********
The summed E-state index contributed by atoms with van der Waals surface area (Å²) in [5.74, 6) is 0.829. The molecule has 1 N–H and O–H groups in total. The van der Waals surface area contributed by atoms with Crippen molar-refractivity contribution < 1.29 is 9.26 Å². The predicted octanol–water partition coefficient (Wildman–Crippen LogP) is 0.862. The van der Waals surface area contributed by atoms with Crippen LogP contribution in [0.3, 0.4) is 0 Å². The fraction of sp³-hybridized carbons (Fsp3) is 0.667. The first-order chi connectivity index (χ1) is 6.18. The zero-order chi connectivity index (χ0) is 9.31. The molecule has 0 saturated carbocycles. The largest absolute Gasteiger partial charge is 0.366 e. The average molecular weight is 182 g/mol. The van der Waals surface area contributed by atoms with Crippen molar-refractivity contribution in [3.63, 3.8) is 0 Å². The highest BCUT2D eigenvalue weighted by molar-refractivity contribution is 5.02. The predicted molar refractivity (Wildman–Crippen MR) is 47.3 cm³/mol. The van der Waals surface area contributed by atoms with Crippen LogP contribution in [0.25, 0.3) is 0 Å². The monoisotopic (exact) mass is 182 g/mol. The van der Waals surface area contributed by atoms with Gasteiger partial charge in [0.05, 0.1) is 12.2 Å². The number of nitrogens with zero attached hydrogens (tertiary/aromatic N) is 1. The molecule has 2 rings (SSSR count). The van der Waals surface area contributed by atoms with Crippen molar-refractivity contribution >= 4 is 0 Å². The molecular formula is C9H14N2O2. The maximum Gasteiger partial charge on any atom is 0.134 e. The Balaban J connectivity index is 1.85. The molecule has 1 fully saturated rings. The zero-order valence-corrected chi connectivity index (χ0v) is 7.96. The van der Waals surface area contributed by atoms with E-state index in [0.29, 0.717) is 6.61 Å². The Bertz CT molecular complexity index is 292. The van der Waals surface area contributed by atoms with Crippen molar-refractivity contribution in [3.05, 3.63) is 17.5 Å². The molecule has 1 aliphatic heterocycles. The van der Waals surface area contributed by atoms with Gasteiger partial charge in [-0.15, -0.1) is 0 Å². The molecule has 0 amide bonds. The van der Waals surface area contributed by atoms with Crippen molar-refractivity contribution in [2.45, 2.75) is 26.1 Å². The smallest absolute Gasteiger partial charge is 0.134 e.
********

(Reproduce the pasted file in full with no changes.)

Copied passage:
The summed E-state index contributed by atoms with van der Waals surface area (Å²) in [5.74, 6) is 0.829. The molecule has 1 N–H and O–H groups in total. The van der Waals surface area contributed by atoms with Crippen molar-refractivity contribution < 1.29 is 9.26 Å². The predicted octanol–water partition coefficient (Wildman–Crippen LogP) is 0.862. The van der Waals surface area contributed by atoms with Crippen LogP contribution in [0.3, 0.4) is 0 Å². The fraction of sp³-hybridized carbons (Fsp3) is 0.667. The first-order chi connectivity index (χ1) is 6.18. The zero-order chi connectivity index (χ0) is 9.31. The molecule has 0 saturated carbocycles. The largest absolute Gasteiger partial charge is 0.366 e. The average molecular weight is 182 g/mol. The van der Waals surface area contributed by atoms with Crippen molar-refractivity contribution in [3.63, 3.8) is 0 Å². The highest BCUT2D eigenvalue weighted by molar-refractivity contribution is 5.02. The predicted molar refractivity (Wildman–Crippen MR) is 47.3 cm³/mol. The van der Waals surface area contributed by atoms with Crippen LogP contribution in [0.25, 0.3) is 0 Å². The monoisotopic (exact) mass is 182 g/mol. The van der Waals surface area contributed by atoms with Gasteiger partial charge in [0.05, 0.1) is 12.2 Å². The number of nitrogens with zero attached hydrogens (tertiary/aromatic N) is 1. The molecule has 2 rings (SSSR count). The van der Waals surface area contributed by atoms with Crippen molar-refractivity contribution >= 4 is 0 Å². The molecular formula is C9H14N2O2. The maximum Gasteiger partial charge on any atom is 0.134 e. The Balaban J connectivity index is 1.85. The molecule has 1 fully saturated rings. The zero-order valence-corrected chi connectivity index (χ0v) is 7.96. The van der Waals surface area contributed by atoms with E-state index in [0.29, 0.717) is 6.61 Å². The Bertz CT molecular complexity index is 292. The van der Waals surface area contributed by atoms with Crippen molar-refractivity contribution in [3.05, 3.63) is 17.5 Å². The molecule has 1 aliphatic heterocycles. The van der Waals surface area contributed by atoms with Gasteiger partial charge in [-0.15, -0.1) is 0 Å². The molecule has 0 amide bonds. The van der Waals surface area contributed by atoms with Crippen molar-refractivity contribution in [2.45, 2.75) is 26.1 Å². The smallest absolute Gasteiger partial charge is 0.134 e.